The raids included swoops on the so-called illegal migrants in the dead of night and rounding up of men, women and children from theirbastis. People were not even given enough time to get dressed properly or collect their documents. During other times, family members, including minors, caught in the raid were forced to face the situation alone, without being reunited with their families. Many complained of being beaten and threatened when they began to plead their case. All pleas and entreaties of the detainees for a hearing were effectively silenced by physical assaults and verbal abuse. According to the conclusions of "Immigrants in Bombay : A Fact Finding Report." conducted by Shama Dalwai and Irfan Engineer , There have been several complaints of policemen picking up Bengali-speaking Muslims at random and abusing the procedure in order to extort money. There have also been complaints of policemen destroying documents on the ground that they are fake. Police declined to accept Bengali-language documents as proof of Indian citizenship and demanded an English version. Commonly used documents – like electoral identity cards, ration cards, school certificates, and certificates from MLAs and gram panchayats were not accepted. Informally, the study team was told that only documents showing proof of ownership of land are admissible. Given the economic status of those arrested and the fact that, in India, more and more migrants to Indian metros are landless labour, unable to eke out a living from daily wages, this is an unrealistic demand and cannot be met by any poor. It is strange that the Indian government is reluctant to accept other documents issued by its own departments. In a few cases, these documents were torn up by the state authorities on the specious grounds that they were false and fabricated. Police harass Indian Muslims to make some money. It is observed that those who had the financial means to offer and pay bribes were usually set free, regardless of any other proof. Interviewees recounted how those unable to pay bribes were detained and then (presumably) sent ahead. A rough calculation based on an average amount of Rs. 1,000 paid per individual to be freed suggests that there are considerable sums to be made, including the amounts extorted by the informer.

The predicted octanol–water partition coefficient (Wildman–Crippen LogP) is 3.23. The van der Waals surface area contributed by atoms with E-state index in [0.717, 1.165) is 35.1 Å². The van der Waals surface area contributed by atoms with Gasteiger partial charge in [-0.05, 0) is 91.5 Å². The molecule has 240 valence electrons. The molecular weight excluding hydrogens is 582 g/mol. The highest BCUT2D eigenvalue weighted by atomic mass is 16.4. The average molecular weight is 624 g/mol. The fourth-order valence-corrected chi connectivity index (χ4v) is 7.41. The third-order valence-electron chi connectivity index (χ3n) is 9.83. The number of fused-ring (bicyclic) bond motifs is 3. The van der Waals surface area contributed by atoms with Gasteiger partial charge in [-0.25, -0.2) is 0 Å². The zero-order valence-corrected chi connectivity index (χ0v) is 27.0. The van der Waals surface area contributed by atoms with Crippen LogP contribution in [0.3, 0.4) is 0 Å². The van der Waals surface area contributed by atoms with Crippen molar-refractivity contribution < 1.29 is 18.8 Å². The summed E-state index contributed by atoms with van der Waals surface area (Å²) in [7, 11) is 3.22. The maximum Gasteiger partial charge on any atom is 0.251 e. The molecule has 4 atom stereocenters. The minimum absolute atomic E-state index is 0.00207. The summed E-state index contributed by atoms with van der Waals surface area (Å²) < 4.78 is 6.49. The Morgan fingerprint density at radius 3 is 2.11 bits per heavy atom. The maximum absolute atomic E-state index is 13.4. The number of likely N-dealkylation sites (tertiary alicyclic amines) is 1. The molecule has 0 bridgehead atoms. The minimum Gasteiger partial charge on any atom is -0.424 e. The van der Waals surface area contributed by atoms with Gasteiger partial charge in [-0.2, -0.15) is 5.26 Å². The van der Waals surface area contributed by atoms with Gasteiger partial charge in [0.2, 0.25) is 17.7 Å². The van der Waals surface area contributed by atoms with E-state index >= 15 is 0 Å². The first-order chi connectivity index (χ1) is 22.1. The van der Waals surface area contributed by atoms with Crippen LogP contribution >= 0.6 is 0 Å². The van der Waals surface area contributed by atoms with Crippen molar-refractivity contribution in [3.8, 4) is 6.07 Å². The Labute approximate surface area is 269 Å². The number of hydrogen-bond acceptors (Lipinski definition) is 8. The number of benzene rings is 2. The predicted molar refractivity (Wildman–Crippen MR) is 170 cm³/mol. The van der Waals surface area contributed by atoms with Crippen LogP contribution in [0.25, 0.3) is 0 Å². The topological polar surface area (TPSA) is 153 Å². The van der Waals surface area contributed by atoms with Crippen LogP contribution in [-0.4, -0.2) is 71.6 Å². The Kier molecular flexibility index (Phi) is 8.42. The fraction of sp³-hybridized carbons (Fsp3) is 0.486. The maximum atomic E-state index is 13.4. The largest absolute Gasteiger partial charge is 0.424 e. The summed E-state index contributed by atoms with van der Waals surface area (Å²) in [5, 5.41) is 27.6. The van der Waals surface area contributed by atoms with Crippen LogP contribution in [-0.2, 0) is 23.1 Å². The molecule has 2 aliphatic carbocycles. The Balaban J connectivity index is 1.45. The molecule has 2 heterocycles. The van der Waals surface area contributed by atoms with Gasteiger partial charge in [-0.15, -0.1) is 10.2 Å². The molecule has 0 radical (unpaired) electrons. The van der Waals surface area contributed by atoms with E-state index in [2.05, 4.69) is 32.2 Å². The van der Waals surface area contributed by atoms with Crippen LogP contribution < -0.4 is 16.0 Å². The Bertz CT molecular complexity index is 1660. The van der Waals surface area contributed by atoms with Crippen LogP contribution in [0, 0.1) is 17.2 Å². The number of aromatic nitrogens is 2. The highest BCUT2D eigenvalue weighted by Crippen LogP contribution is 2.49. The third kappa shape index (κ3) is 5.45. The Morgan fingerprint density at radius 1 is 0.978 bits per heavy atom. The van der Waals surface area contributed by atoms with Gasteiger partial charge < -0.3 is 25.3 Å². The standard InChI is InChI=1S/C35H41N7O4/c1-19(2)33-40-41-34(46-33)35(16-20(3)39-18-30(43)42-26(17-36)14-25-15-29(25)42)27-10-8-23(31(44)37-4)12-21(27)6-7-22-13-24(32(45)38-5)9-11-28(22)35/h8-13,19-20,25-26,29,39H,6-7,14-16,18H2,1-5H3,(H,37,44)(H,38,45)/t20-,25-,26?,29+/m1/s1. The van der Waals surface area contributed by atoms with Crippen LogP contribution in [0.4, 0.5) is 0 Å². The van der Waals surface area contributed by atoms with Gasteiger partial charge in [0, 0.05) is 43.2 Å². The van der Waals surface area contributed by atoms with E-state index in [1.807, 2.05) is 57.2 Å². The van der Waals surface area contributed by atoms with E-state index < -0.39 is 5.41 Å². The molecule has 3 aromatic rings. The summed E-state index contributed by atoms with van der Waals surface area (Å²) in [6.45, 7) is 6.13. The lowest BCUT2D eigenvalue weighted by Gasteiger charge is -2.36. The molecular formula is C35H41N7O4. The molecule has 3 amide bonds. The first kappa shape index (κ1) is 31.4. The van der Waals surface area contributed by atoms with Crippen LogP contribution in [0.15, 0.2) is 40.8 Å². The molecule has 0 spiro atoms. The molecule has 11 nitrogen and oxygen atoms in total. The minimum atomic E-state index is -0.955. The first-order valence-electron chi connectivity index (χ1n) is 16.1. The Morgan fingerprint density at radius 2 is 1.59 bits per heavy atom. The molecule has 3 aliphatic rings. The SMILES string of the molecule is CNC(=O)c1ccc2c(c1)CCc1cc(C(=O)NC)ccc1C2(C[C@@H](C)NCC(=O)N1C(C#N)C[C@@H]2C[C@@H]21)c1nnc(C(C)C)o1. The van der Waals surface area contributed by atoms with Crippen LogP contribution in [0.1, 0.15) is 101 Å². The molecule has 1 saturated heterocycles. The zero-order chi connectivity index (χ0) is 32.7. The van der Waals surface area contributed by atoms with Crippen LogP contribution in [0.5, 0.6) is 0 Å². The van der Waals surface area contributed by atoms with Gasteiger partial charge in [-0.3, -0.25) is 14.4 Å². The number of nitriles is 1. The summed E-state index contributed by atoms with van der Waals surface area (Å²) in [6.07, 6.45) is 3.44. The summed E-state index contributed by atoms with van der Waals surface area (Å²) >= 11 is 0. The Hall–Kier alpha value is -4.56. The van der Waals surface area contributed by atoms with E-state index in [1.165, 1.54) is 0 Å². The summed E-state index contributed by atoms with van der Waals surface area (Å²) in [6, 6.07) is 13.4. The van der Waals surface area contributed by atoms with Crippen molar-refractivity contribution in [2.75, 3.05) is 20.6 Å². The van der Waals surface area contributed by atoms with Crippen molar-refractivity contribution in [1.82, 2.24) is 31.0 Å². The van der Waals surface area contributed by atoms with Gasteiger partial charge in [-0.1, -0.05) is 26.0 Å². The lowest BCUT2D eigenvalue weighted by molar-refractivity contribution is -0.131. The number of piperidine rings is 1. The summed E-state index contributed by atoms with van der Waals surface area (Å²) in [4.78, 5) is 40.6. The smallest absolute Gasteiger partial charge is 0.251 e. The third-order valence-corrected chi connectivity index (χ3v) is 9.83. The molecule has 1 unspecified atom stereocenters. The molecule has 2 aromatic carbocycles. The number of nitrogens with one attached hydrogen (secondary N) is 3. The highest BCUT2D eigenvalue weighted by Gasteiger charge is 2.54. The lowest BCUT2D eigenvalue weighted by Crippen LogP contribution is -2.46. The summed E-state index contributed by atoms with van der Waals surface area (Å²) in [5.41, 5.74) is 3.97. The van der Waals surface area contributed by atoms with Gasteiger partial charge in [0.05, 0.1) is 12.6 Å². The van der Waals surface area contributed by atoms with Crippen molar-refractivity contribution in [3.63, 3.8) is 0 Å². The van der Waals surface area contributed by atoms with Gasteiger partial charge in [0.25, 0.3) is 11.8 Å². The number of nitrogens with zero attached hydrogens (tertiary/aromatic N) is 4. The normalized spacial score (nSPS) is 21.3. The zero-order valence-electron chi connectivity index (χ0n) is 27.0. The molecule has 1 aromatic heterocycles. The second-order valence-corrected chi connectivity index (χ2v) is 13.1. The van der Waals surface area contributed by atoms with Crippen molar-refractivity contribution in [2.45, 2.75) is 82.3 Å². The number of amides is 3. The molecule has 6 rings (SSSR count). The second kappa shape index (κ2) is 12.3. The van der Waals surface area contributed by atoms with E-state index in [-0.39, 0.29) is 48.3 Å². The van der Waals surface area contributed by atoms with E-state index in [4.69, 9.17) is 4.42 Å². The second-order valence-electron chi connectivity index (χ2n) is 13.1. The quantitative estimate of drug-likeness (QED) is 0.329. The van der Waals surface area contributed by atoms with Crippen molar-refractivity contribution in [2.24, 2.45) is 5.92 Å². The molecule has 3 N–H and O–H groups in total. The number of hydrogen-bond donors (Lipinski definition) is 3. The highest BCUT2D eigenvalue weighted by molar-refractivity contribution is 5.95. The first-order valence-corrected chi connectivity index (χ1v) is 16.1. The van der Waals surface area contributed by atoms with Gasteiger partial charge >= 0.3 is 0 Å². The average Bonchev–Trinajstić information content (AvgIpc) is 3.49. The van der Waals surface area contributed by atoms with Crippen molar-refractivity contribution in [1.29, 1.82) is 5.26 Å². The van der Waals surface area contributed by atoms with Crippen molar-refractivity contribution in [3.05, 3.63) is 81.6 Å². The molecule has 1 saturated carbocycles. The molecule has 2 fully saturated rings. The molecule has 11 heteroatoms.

As per the Action Plan, the Foreigners Regional Registration Office (FRRO)/civil authority acts as the coordinating agency. The notification issued by the Delhi Administration in pursuance of its power under section 3 of the Foreigners Act, 1946, empowers the FRRO to scrutinize the proposals for deportation, and satisfy itself of their illegal status by providing the concerned person with a hearing. However, the study team did not observe the detainees being produced before the FRRO on any occasion during its visits over three months to the FRRO's office, although some rag-pickers mentioned that they were sometimes briefly produced before the FRRO. From the accounts of some detainees, it was learnt that the conditions of detention fall far below the prescribed national and international standards : –
1) In violation of national and international rules, both men and women detainees are kept together in captivity on the ground floor, i.e. the Baraat Ghar of Delhi.